This step is often overlooked, I can’t stress enough how important this is. Your pond is a living system incorporating multiple living organisms to ensure a proper functioning system. Adding the proper strains of bacteria will help ensure the ponds health and overall system health. It will also help with the health of your fish and overall look of your pond. This step is crucial to achieving clear water as well.

Step 13 - Gently Re-acclimate Fish

The water you just filled the pond with will most likely be cold; to prevent shock you’ll need to acclimate your fish to the new temperature. Place fish in bags filled with water or put the entire container into the water to acclimate the fish until the temperature of the bags or container is close to or the same to the temperature of the pond. This will help prevent shock, potential issues or even death of the fish. Acclimation will take 20 minutes or longer. Once acclimated, take the fish out one by one with a fish net so the old water doesn’t get into the fresh water.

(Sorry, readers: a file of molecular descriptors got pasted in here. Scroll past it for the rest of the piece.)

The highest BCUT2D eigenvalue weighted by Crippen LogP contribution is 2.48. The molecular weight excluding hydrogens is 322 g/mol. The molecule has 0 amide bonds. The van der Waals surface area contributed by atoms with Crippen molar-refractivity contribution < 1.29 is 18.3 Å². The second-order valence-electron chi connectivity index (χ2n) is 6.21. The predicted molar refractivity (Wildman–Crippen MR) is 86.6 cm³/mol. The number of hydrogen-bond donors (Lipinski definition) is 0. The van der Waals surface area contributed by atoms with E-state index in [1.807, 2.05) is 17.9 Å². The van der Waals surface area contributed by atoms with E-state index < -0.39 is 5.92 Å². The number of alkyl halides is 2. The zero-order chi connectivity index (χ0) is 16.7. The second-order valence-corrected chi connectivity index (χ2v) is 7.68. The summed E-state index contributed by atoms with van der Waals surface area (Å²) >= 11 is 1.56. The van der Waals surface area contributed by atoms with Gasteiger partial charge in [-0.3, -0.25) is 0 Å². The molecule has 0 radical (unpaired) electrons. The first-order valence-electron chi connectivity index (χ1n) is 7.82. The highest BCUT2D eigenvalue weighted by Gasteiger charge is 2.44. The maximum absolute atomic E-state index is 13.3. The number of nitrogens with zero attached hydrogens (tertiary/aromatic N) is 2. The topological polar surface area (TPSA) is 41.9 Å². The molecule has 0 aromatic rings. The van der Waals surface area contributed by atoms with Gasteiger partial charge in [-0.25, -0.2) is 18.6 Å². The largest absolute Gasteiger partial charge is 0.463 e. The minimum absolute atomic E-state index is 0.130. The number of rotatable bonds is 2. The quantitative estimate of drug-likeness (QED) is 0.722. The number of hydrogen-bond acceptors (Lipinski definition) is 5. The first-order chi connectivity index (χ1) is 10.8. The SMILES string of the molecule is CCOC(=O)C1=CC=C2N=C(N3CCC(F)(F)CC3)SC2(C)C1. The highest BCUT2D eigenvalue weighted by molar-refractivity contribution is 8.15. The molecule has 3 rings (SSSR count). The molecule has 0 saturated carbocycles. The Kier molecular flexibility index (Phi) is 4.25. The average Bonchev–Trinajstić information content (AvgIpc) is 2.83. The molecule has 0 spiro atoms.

Step 14 - Pull Up A Chair and Enjoy Your Fresh, Clean Pond!

By following these simple steps, you’ll ensure a great start to the pond season and it will give you your time back by requiring less maintenance throughout the year. As pond owners, we know how enjoyable ponds can be; having a low maintenance pond that looks amazing will not only allow you to enjoy your yard more but draw people to your yard. There’s nothing as calming as the sound of a pond!

If you have any comments, tips or questions, feel free to leave them in the comments section below and I will try answer any questions as quick as possible. If you need personalized help with an issue or want a pond installed, let me know below and I might be able to help direct you to an amazing, certified pond installer in your area.

Be sure to share this with all your pond friends and subscribe for more great content. We provide posts and information on a wide variety of home and garden topics and would love to help with your yard!


bottom of page